Many of us, including the Deputy Prime Minister, my right hon. Friend the Member for Rother Valley (Mr. Barron) and myself, have negotiated in difficult circumstances on issues on which we thought we could never get a result that would satisfy both sides, but we managed to achieve that. Indeed, the Deputy Prime Minister cut his political teeth on a serious dispute as a trade union activist. He was unfairly accused of being politically motivated when all he wanted to do was to get a just and fair settlement for some of the most exploited people in the country. The seafarers had dreadful pay and conditions—I am old enough to remember all the arguments on that. That background makes the Deputy Prime Minister eminently suited to the role of getting a settlement. Unfortunately, I do not think that he is being allowed to do that by people who dislike organised labour and who have adopted all the Tory bad past practices.

On Professor Frank Burchill's proposals, like many of my colleagues, I attended an FBU briefing last night, which was useful. His proposals could settle the dispute to the satisfaction of the firefighters, their unions and employers. The Deputy Prime Minister said that he did not think that the firefighters would accept the Burchill recommendations, but that is not what I gathered when I spoke to them. I think that they would accept them and the pay claims could be settled. Of course, that would not be to everyone's satisfaction. People always end up

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with a compromise in such circumstances, but the alternative will seriously damage the best firefighting service in the world, which is an extremely valuable public service.

I do not like the Government's draft guidelines. They are all about cuts and the new philosophy of getting as much out of someone as possible regardless of the consequences. I cannot believe that a Labour Government have not considered the possibility that losing 5,000 firefighters will affect safety; I think that it will. At last night's briefing, we were told that if we were to compare the loss of 5,000 jobs with a proportionate cut in the number of nurses, it would be like sacking 40,000 nurses. No one would contemplate doing that. I urge the Government to think again when they say that the redundancies will be painless and harm no one. I think that they might harm the public if not enough people are available to protect them.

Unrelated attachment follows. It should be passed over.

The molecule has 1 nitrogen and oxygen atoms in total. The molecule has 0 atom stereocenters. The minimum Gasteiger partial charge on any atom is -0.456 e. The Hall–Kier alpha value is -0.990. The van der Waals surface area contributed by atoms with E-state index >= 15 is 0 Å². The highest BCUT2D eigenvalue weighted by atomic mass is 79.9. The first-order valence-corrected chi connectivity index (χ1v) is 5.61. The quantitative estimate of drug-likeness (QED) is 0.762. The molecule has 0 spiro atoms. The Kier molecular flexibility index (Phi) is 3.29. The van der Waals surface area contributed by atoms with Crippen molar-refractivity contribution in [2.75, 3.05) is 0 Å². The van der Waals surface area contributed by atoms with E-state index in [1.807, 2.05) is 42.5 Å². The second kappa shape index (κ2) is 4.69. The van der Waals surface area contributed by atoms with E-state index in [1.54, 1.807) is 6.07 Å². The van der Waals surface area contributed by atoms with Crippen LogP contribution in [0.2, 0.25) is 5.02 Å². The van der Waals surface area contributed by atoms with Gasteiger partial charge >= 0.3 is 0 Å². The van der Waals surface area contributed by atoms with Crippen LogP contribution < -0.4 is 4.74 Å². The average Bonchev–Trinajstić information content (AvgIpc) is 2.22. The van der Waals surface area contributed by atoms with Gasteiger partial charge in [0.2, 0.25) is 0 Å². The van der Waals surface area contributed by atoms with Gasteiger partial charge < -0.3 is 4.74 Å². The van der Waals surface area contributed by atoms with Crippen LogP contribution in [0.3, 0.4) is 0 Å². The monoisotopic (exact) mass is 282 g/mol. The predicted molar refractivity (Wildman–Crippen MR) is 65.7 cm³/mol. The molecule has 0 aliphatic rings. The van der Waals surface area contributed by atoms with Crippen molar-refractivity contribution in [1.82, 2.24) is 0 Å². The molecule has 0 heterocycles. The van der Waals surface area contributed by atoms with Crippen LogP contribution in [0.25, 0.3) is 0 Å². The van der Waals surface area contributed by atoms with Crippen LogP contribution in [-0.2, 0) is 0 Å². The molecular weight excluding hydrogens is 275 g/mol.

Firefighters are members of a much-valued public sector work force and should be given the chance to have an honourable settlement. I want the dispute to be settled, but in the interests of being brief, I shall not go over old ground—I am tempted to say I shall not throw petrol on the flames.

The dispute is unnecessary. The Government must bear some responsibility for it and I am saddened that a Labour Government are trying to impose a settlement. The Bill is about imposition, not arbitration. I have a full copy of the letter from the general secretary elect, Brendan Barber. He makes it clear that he is

I think that all Labour Members believe that. He goes on to say:

I add my voice to that and plead with the Government to accept that the Burchill proposals could be the way forward.

The Bill should be dumped. As a democrat and a lifelong trade unionist, something of which I have always been proud, I intend to vote against it. I hope that my colleagues will do the same, because it marks a serious backward step in industrial relations.

3.25 pm